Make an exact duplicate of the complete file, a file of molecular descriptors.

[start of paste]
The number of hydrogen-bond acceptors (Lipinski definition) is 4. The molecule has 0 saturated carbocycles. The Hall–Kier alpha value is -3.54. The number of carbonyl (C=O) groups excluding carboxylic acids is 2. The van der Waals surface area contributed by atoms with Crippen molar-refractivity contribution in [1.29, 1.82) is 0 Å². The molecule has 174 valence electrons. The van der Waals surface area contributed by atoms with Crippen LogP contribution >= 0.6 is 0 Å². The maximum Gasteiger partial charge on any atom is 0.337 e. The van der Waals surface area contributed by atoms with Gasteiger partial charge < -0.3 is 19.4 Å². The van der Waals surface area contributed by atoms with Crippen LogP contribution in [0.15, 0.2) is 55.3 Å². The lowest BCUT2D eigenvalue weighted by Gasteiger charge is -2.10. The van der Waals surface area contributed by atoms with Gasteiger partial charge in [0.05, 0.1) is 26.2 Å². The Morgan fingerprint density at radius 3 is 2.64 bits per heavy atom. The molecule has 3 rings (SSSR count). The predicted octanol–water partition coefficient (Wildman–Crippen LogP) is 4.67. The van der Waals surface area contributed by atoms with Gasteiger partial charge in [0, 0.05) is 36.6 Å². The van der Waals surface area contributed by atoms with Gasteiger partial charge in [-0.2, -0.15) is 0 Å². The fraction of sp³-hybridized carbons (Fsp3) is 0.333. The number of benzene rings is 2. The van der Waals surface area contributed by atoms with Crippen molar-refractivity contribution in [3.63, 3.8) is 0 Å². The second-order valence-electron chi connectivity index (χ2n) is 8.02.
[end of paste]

The number of hydrogen-bond acceptors (Lipinski definition) is 4. The molecule has 0 saturated carbocycles. The Hall–Kier alpha value is -3.54. The number of carbonyl (C=O) groups excluding carboxylic acids is 2. The van der Waals surface area contributed by atoms with Crippen molar-refractivity contribution in [1.29, 1.82) is 0 Å². The molecule has 174 valence electrons. The van der Waals surface area contributed by atoms with Crippen LogP contribution >= 0.6 is 0 Å². The maximum Gasteiger partial charge on any atom is 0.337 e. The van der Waals surface area contributed by atoms with Gasteiger partial charge < -0.3 is 19.4 Å². The van der Waals surface area contributed by atoms with Crippen LogP contribution in [0.15, 0.2) is 55.3 Å². The lowest BCUT2D eigenvalue weighted by Gasteiger charge is -2.10. The van der Waals surface area contributed by atoms with Gasteiger partial charge in [0.05, 0.1) is 26.2 Å². The Morgan fingerprint density at radius 3 is 2.64 bits per heavy atom. The molecule has 3 rings (SSSR count). The predicted octanol–water partition coefficient (Wildman–Crippen LogP) is 4.67. The van der Waals surface area contributed by atoms with Gasteiger partial charge in [0, 0.05) is 36.6 Å². The van der Waals surface area contributed by atoms with Gasteiger partial charge in [-0.2, -0.15) is 0 Å². The fraction of sp³-hybridized carbons (Fsp3) is 0.333. The number of benzene rings is 2. The van der Waals surface area contributed by atoms with Crippen molar-refractivity contribution in [3.63, 3.8) is 0 Å². The second-order valence-electron chi connectivity index (χ2n) is 8.02.